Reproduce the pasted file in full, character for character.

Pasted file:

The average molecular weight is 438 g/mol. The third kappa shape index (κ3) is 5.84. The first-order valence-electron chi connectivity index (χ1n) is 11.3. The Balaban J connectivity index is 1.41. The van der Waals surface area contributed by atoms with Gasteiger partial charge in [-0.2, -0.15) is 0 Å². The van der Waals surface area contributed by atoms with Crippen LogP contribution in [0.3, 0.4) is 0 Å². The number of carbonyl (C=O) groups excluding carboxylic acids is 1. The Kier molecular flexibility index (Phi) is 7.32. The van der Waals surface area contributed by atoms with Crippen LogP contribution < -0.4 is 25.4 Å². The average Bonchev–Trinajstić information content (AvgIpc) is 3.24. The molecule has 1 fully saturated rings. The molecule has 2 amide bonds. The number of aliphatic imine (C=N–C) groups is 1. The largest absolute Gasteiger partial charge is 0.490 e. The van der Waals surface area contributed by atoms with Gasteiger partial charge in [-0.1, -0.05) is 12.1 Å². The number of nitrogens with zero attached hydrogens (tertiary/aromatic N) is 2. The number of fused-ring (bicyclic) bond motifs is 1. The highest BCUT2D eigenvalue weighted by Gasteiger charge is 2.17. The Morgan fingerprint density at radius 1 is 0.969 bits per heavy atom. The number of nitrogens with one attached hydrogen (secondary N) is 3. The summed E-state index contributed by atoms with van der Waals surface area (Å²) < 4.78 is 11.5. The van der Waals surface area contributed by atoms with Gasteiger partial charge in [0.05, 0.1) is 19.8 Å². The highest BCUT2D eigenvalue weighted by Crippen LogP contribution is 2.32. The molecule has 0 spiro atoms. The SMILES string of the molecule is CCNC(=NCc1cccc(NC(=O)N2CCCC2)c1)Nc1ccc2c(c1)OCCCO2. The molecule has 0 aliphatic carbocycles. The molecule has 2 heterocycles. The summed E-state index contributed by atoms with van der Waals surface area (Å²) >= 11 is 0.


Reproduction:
The average molecular weight is 438 g/mol. The third kappa shape index (κ3) is 5.84. The first-order valence-electron chi connectivity index (χ1n) is 11.3. The Balaban J connectivity index is 1.41. The van der Waals surface area contributed by atoms with Gasteiger partial charge in [-0.2, -0.15) is 0 Å². The van der Waals surface area contributed by atoms with Crippen LogP contribution in [0.3, 0.4) is 0 Å². The number of carbonyl (C=O) groups excluding carboxylic acids is 1. The Kier molecular flexibility index (Phi) is 7.32. The van der Waals surface area contributed by atoms with Crippen LogP contribution < -0.4 is 25.4 Å². The average Bonchev–Trinajstić information content (AvgIpc) is 3.24. The molecule has 1 fully saturated rings. The molecule has 2 amide bonds. The number of aliphatic imine (C=N–C) groups is 1. The largest absolute Gasteiger partial charge is 0.490 e. The van der Waals surface area contributed by atoms with Gasteiger partial charge in [-0.1, -0.05) is 12.1 Å². The number of nitrogens with zero attached hydrogens (tertiary/aromatic N) is 2. The number of fused-ring (bicyclic) bond motifs is 1. The highest BCUT2D eigenvalue weighted by Gasteiger charge is 2.17. The Morgan fingerprint density at radius 1 is 0.969 bits per heavy atom. The number of nitrogens with one attached hydrogen (secondary N) is 3. The summed E-state index contributed by atoms with van der Waals surface area (Å²) < 4.78 is 11.5. The van der Waals surface area contributed by atoms with Gasteiger partial charge in [0.05, 0.1) is 19.8 Å². The highest BCUT2D eigenvalue weighted by Crippen LogP contribution is 2.32. The molecule has 0 spiro atoms. The SMILES string of the molecule is CCNC(=NCc1cccc(NC(=O)N2CCCC2)c1)Nc1ccc2c(c1)OCCCO2. The molecule has 0 aliphatic carbocycles. The molecule has 2 heterocycles. The summed E-state index contributed by atoms with van der Waals surface area (Å²) >= 11 is 0.